And this is precisely the fact, as is demonstrated by the condition of the organs, in those ordinary types of fever, the essence of which has been supposed to consist in debility, and which have recently assumed the dignified name of adynamic. That men who are capable of looking only at the most obvious appearances of things, who, satisfied with what they find at the surface, give themselves no concern to discover its source, should continue to mistake the effect for the cause, and to consider as in its own primary and essential nature, that to be debility which is the last result of long-continued 167and most destructive energy of action, is highly probable; but, on that very account, the fallacy is the more deeply to be deplored; because to these men must sometimes be committed the care of human beings who will fall certain victims to the error. It is easy to disregard the voice of reason when opposed to specious, however fallacious appearances; but it is difficult to withstand the evidence of sense. In justification of the strength of the language I use, I therefore appeal to the pathology I adduce. The notion of debility in the intense forms of fever I look upon to be an error no less palpable in its nature than destructive in its consequences; and if the havoc it produces do not confer upon it a pre-eminence as bad as that of the very disease of which it is supposed to constitute the essence, it at least entitles it, in comparison with every other error in medicine, to the distinction recognized in society, between the hero and the murderer: the one destroys a single human being now and then; but the other numbers its victims by thousands. It may be difficult to eradicate this mischievous opinion where it was first engendered, and where it still continues to be fostered, in the study of the falsely reasoning theorist; but it is easy to confute it at the table of the pathological anatomist; and it must ultimately fall, if not by the pen, by the scalpel.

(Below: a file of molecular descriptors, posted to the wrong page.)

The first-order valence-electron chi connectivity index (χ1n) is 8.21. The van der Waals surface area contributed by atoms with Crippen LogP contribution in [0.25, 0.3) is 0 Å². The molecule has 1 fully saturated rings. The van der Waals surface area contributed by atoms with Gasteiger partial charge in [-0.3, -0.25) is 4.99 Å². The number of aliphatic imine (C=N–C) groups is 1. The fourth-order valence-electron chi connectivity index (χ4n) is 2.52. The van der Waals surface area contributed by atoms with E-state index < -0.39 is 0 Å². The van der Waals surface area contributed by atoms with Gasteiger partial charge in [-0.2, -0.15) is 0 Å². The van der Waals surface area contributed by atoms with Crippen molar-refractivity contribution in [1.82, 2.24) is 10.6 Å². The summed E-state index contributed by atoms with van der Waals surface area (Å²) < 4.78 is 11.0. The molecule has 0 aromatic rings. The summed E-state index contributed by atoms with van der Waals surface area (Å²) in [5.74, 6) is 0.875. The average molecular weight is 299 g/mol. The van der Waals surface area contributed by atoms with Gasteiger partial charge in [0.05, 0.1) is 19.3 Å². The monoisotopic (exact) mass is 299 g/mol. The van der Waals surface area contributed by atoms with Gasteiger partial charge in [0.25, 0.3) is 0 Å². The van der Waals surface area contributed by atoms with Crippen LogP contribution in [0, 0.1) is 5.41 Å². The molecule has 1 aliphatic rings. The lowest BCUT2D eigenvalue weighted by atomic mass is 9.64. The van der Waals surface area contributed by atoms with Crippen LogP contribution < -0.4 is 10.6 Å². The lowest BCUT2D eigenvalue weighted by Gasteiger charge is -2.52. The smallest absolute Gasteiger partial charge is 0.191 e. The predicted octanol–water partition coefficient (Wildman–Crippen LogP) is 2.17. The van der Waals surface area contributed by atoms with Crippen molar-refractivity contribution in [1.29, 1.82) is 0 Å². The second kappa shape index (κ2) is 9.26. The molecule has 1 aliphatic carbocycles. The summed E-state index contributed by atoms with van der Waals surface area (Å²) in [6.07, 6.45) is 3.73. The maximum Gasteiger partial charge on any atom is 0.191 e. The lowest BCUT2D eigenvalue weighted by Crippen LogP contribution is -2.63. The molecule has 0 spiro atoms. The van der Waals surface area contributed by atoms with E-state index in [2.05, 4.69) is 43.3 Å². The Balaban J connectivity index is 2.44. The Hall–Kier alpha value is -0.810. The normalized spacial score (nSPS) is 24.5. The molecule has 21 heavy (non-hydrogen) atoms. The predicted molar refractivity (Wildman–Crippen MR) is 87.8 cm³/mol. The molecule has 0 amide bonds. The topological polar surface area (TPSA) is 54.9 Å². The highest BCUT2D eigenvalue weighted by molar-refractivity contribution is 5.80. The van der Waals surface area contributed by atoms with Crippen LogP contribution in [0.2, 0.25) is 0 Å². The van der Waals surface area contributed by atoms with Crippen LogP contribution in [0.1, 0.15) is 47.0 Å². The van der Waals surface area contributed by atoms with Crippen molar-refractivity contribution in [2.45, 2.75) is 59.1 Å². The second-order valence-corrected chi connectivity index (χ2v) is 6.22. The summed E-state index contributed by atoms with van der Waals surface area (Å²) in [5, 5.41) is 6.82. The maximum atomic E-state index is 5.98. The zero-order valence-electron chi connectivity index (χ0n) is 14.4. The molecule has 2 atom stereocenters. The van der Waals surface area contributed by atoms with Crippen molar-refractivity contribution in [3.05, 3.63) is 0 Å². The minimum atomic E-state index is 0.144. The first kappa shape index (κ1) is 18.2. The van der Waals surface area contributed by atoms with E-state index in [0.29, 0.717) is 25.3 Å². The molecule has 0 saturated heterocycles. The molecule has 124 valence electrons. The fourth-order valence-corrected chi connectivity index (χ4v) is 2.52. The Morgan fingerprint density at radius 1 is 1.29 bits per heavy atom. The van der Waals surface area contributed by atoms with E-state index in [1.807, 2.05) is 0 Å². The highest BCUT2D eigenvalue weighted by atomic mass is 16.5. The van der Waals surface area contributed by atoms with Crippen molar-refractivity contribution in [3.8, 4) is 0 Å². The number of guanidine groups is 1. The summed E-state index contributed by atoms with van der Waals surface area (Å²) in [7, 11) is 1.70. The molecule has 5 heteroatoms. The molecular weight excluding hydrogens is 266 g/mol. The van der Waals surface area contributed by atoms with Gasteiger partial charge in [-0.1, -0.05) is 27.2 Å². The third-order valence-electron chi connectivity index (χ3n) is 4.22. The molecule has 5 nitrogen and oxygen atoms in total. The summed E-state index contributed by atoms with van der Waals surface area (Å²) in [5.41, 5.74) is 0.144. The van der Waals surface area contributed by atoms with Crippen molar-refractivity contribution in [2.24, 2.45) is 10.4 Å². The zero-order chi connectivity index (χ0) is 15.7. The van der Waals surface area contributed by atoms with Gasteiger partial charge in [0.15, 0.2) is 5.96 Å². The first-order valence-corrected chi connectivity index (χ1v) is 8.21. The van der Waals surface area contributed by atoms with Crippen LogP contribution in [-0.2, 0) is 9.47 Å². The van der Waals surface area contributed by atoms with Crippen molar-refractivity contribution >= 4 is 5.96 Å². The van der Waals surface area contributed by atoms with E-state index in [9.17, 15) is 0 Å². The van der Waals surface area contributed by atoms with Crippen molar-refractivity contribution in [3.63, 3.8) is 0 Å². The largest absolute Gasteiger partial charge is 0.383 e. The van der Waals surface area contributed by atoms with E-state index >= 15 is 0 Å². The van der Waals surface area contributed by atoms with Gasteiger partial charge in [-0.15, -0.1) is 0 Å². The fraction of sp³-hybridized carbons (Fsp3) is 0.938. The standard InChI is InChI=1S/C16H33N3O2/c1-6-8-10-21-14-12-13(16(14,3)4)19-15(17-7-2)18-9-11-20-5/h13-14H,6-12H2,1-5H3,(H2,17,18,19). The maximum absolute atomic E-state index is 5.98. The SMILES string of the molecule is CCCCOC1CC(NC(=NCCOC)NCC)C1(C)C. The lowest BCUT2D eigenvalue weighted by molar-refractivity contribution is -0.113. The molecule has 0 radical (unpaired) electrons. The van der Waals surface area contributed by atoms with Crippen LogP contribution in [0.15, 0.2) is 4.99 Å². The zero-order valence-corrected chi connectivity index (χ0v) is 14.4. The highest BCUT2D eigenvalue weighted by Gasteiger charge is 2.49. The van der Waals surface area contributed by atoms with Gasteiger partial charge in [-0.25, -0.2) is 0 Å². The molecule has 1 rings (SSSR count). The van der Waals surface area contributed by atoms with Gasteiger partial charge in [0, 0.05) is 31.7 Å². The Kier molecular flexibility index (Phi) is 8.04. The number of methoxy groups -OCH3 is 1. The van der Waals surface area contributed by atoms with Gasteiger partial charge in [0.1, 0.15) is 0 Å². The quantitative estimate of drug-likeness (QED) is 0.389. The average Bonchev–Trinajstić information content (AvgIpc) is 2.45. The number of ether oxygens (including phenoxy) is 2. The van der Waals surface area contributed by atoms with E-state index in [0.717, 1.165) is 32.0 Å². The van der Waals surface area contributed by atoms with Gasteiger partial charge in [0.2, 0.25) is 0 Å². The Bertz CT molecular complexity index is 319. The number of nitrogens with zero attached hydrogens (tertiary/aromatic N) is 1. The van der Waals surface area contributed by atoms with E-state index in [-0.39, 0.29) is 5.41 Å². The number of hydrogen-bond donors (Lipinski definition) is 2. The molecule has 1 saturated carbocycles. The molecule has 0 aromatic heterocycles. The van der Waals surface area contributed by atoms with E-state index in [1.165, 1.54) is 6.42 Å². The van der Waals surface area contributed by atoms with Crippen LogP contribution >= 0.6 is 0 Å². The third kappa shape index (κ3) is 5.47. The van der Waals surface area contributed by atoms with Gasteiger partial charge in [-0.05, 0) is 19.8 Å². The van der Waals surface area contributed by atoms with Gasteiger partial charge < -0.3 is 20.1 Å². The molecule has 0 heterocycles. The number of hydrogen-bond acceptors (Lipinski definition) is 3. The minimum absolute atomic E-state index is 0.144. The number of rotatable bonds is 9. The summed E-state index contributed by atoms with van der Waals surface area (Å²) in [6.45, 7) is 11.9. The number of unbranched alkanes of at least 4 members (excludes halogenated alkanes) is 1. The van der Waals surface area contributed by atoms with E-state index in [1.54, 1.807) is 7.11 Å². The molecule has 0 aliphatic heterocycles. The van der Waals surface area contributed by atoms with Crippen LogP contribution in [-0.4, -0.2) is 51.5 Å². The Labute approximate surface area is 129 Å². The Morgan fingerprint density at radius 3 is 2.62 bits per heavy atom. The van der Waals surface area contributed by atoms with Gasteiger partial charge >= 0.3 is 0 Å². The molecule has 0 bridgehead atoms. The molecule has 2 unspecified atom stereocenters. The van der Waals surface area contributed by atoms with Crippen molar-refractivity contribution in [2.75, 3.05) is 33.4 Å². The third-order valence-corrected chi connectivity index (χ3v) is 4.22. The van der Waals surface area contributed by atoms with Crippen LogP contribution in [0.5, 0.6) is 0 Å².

Of Scarlatina. Characters by which it is distinguished from Continued Fever, without an Eruption. Division into Scarlatina Synochodes and Typhodes. Events which occasionally occur in Fever, but which form no essential Part of it.

The only kind of continued fever attended with an eruption, which it falls within the compass of the present work to notice, is that of scarlatina, and, even in relation to this, after the full account which has been given of the other forms of fever, it will be necessary to state only the peculiarities by which it is distinguished.

1. The depression of the nervous system so characteristic of synochus and typhus, is much less in degree in scarlatina. Neither the physical nor the mental debility is as great. In the whole attitude and manner of the patient, as well as in his own sensations, there is less prostration. The disease is more nearly allied to a pure inflammatory affection than either of the preceding forms of fever.